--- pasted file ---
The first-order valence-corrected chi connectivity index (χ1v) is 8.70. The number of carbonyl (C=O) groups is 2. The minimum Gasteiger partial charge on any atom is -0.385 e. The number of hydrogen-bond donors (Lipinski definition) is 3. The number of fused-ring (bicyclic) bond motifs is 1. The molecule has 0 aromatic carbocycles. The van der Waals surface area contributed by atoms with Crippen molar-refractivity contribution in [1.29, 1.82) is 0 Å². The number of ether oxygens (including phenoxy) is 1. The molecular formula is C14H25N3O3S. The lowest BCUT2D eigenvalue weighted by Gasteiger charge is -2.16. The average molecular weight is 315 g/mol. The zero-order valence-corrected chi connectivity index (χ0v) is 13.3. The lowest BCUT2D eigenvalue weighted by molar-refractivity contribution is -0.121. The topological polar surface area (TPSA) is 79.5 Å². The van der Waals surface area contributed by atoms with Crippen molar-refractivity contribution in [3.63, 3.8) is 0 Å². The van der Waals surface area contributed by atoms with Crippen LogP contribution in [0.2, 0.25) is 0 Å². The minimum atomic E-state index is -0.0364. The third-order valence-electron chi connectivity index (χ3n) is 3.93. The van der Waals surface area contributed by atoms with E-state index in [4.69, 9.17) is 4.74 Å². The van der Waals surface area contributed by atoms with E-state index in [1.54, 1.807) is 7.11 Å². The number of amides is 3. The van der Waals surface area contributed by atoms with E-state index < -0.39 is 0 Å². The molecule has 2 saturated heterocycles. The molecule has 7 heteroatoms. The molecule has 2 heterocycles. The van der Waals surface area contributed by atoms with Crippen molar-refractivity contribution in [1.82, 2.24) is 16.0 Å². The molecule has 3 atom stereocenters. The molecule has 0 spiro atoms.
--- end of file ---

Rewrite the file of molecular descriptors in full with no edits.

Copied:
The first-order valence-corrected chi connectivity index (χ1v) is 8.70. The number of carbonyl (C=O) groups is 2. The minimum Gasteiger partial charge on any atom is -0.385 e. The number of hydrogen-bond donors (Lipinski definition) is 3. The number of fused-ring (bicyclic) bond motifs is 1. The molecule has 0 aromatic carbocycles. The van der Waals surface area contributed by atoms with Crippen molar-refractivity contribution in [1.29, 1.82) is 0 Å². The number of ether oxygens (including phenoxy) is 1. The molecular formula is C14H25N3O3S. The lowest BCUT2D eigenvalue weighted by Gasteiger charge is -2.16. The average molecular weight is 315 g/mol. The zero-order valence-corrected chi connectivity index (χ0v) is 13.3. The lowest BCUT2D eigenvalue weighted by molar-refractivity contribution is -0.121. The topological polar surface area (TPSA) is 79.5 Å². The van der Waals surface area contributed by atoms with Crippen molar-refractivity contribution in [3.63, 3.8) is 0 Å². The van der Waals surface area contributed by atoms with Crippen LogP contribution in [0.2, 0.25) is 0 Å². The minimum atomic E-state index is -0.0364. The third-order valence-electron chi connectivity index (χ3n) is 3.93. The van der Waals surface area contributed by atoms with E-state index in [4.69, 9.17) is 4.74 Å². The van der Waals surface area contributed by atoms with E-state index in [1.54, 1.807) is 7.11 Å². The number of amides is 3. The van der Waals surface area contributed by atoms with E-state index < -0.39 is 0 Å². The molecule has 2 saturated heterocycles. The molecule has 7 heteroatoms. The molecule has 2 heterocycles. The van der Waals surface area contributed by atoms with Crippen molar-refractivity contribution in [1.82, 2.24) is 16.0 Å². The molecule has 3 atom stereocenters. The molecule has 0 spiro atoms.